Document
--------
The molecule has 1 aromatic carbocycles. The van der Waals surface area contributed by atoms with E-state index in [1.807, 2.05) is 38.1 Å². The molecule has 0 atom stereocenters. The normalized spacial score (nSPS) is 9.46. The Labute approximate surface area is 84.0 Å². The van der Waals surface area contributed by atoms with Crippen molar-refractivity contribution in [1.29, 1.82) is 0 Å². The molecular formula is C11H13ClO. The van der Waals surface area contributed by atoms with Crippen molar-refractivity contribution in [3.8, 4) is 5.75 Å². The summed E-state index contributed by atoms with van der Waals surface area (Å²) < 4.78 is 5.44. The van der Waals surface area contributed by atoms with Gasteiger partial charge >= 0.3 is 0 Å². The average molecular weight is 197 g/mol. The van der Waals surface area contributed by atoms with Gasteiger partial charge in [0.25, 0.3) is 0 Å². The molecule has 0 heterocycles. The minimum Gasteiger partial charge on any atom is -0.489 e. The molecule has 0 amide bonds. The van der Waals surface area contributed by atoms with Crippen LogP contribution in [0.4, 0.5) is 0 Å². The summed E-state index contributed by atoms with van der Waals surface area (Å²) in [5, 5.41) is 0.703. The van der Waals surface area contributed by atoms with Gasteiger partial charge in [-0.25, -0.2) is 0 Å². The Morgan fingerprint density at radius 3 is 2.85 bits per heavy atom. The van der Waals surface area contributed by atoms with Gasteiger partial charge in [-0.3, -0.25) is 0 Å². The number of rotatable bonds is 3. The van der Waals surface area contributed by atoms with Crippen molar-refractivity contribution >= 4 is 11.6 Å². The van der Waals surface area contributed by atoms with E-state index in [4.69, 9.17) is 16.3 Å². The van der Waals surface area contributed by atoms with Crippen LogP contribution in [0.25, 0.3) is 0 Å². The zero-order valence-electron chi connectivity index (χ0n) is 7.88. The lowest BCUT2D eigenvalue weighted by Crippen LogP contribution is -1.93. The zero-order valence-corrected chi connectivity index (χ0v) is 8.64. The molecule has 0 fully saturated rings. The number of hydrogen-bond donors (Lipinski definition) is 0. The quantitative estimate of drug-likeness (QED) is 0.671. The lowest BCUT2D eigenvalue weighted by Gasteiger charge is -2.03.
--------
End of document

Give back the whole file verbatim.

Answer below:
The molecule has 1 aromatic carbocycles. The van der Waals surface area contributed by atoms with E-state index in [1.807, 2.05) is 38.1 Å². The molecule has 0 atom stereocenters. The normalized spacial score (nSPS) is 9.46. The Labute approximate surface area is 84.0 Å². The van der Waals surface area contributed by atoms with Crippen molar-refractivity contribution in [1.29, 1.82) is 0 Å². The molecular formula is C11H13ClO. The van der Waals surface area contributed by atoms with Crippen molar-refractivity contribution in [3.8, 4) is 5.75 Å². The summed E-state index contributed by atoms with van der Waals surface area (Å²) < 4.78 is 5.44. The van der Waals surface area contributed by atoms with Gasteiger partial charge >= 0.3 is 0 Å². The average molecular weight is 197 g/mol. The van der Waals surface area contributed by atoms with Gasteiger partial charge in [0.25, 0.3) is 0 Å². The molecule has 0 heterocycles. The minimum Gasteiger partial charge on any atom is -0.489 e. The molecule has 0 amide bonds. The van der Waals surface area contributed by atoms with Crippen LogP contribution in [0.4, 0.5) is 0 Å². The summed E-state index contributed by atoms with van der Waals surface area (Å²) in [5, 5.41) is 0.703. The van der Waals surface area contributed by atoms with Gasteiger partial charge in [-0.25, -0.2) is 0 Å². The Morgan fingerprint density at radius 3 is 2.85 bits per heavy atom. The van der Waals surface area contributed by atoms with Gasteiger partial charge in [-0.3, -0.25) is 0 Å². The number of rotatable bonds is 3. The van der Waals surface area contributed by atoms with Crippen molar-refractivity contribution >= 4 is 11.6 Å². The van der Waals surface area contributed by atoms with E-state index in [4.69, 9.17) is 16.3 Å². The van der Waals surface area contributed by atoms with Crippen LogP contribution in [0.25, 0.3) is 0 Å². The zero-order valence-electron chi connectivity index (χ0n) is 7.88. The lowest BCUT2D eigenvalue weighted by Crippen LogP contribution is -1.93. The zero-order valence-corrected chi connectivity index (χ0v) is 8.64. The molecule has 0 fully saturated rings. The number of hydrogen-bond donors (Lipinski definition) is 0. The quantitative estimate of drug-likeness (QED) is 0.671. The lowest BCUT2D eigenvalue weighted by Gasteiger charge is -2.03.